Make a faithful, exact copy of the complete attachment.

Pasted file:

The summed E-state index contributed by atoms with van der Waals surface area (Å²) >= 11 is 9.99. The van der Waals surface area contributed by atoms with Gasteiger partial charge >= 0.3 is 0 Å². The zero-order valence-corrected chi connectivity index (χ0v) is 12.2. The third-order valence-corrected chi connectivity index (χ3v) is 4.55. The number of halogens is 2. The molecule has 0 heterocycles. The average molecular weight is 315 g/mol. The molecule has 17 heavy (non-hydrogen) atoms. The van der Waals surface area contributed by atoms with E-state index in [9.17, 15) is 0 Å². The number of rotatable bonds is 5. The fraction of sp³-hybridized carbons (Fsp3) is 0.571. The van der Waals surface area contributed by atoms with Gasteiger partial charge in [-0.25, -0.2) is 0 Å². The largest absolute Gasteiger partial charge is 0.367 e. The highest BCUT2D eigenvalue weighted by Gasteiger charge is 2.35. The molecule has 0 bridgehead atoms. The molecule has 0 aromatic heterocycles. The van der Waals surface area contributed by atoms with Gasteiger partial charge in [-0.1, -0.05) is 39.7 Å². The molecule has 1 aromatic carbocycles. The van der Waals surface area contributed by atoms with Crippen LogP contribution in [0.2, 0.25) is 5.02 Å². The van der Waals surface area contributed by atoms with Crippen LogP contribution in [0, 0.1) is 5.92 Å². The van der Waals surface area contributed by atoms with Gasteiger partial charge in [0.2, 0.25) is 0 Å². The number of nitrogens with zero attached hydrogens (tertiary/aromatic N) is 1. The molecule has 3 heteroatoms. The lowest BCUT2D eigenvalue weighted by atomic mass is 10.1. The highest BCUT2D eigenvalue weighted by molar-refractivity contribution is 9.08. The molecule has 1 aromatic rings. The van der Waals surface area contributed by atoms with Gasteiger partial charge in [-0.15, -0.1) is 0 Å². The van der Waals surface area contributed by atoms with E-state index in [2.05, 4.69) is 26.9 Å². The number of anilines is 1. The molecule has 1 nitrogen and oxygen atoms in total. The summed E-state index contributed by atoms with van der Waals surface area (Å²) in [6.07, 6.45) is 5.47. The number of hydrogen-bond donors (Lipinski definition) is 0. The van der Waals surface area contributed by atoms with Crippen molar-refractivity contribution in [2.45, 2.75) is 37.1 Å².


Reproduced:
The summed E-state index contributed by atoms with van der Waals surface area (Å²) >= 11 is 9.99. The van der Waals surface area contributed by atoms with Gasteiger partial charge >= 0.3 is 0 Å². The zero-order valence-corrected chi connectivity index (χ0v) is 12.2. The third-order valence-corrected chi connectivity index (χ3v) is 4.55. The number of halogens is 2. The molecule has 0 heterocycles. The average molecular weight is 315 g/mol. The molecule has 17 heavy (non-hydrogen) atoms. The van der Waals surface area contributed by atoms with E-state index in [9.17, 15) is 0 Å². The number of rotatable bonds is 5. The fraction of sp³-hybridized carbons (Fsp3) is 0.571. The van der Waals surface area contributed by atoms with Gasteiger partial charge in [-0.25, -0.2) is 0 Å². The largest absolute Gasteiger partial charge is 0.367 e. The highest BCUT2D eigenvalue weighted by Gasteiger charge is 2.35. The molecule has 0 bridgehead atoms. The molecule has 0 aromatic heterocycles. The van der Waals surface area contributed by atoms with Gasteiger partial charge in [-0.1, -0.05) is 39.7 Å². The molecule has 1 aromatic carbocycles. The van der Waals surface area contributed by atoms with Crippen LogP contribution in [0.2, 0.25) is 5.02 Å². The van der Waals surface area contributed by atoms with Crippen LogP contribution in [0, 0.1) is 5.92 Å². The van der Waals surface area contributed by atoms with Gasteiger partial charge in [0.2, 0.25) is 0 Å². The number of nitrogens with zero attached hydrogens (tertiary/aromatic N) is 1. The molecule has 3 heteroatoms. The lowest BCUT2D eigenvalue weighted by atomic mass is 10.1. The highest BCUT2D eigenvalue weighted by molar-refractivity contribution is 9.08. The molecule has 1 aromatic rings. The van der Waals surface area contributed by atoms with Gasteiger partial charge in [-0.15, -0.1) is 0 Å². The van der Waals surface area contributed by atoms with E-state index in [2.05, 4.69) is 26.9 Å². The number of anilines is 1. The molecule has 1 nitrogen and oxygen atoms in total. The summed E-state index contributed by atoms with van der Waals surface area (Å²) in [6.07, 6.45) is 5.47. The number of hydrogen-bond donors (Lipinski definition) is 0. The van der Waals surface area contributed by atoms with Crippen molar-refractivity contribution in [2.45, 2.75) is 37.1 Å².